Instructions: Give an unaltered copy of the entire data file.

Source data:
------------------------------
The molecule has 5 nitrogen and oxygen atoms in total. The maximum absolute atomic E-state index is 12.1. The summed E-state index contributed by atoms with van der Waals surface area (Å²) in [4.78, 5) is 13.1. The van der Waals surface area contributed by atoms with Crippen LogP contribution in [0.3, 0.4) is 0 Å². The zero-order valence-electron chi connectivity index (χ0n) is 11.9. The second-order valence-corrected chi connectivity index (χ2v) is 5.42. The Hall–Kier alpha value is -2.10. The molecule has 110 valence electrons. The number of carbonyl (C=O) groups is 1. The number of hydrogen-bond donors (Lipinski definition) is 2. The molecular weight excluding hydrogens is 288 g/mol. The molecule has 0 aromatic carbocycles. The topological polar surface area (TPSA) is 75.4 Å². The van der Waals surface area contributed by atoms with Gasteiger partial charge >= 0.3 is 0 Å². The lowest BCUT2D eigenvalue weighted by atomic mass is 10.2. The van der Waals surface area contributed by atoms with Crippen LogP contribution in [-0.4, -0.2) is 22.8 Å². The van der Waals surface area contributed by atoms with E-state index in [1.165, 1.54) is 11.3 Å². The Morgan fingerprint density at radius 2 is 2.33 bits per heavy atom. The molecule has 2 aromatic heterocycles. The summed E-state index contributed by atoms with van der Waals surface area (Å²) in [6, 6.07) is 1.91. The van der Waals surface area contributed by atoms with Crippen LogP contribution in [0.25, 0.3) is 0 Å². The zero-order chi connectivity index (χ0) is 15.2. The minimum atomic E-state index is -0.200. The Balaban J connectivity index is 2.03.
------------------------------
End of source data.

The molecule has 5 nitrogen and oxygen atoms in total. The maximum absolute atomic E-state index is 12.1. The summed E-state index contributed by atoms with van der Waals surface area (Å²) in [4.78, 5) is 13.1. The van der Waals surface area contributed by atoms with Crippen LogP contribution in [0.3, 0.4) is 0 Å². The zero-order valence-electron chi connectivity index (χ0n) is 11.9. The second-order valence-corrected chi connectivity index (χ2v) is 5.42. The Hall–Kier alpha value is -2.10. The molecule has 110 valence electrons. The number of carbonyl (C=O) groups is 1. The number of hydrogen-bond donors (Lipinski definition) is 2. The molecular weight excluding hydrogens is 288 g/mol. The molecule has 0 aromatic carbocycles. The topological polar surface area (TPSA) is 75.4 Å². The van der Waals surface area contributed by atoms with Gasteiger partial charge >= 0.3 is 0 Å². The lowest BCUT2D eigenvalue weighted by atomic mass is 10.2. The van der Waals surface area contributed by atoms with Crippen LogP contribution in [-0.4, -0.2) is 22.8 Å². The van der Waals surface area contributed by atoms with E-state index in [1.165, 1.54) is 11.3 Å². The Morgan fingerprint density at radius 2 is 2.33 bits per heavy atom. The molecule has 2 aromatic heterocycles. The summed E-state index contributed by atoms with van der Waals surface area (Å²) in [6, 6.07) is 1.91. The van der Waals surface area contributed by atoms with Crippen LogP contribution in [0.25, 0.3) is 0 Å². The zero-order chi connectivity index (χ0) is 15.2. The minimum atomic E-state index is -0.200. The Balaban J connectivity index is 2.03.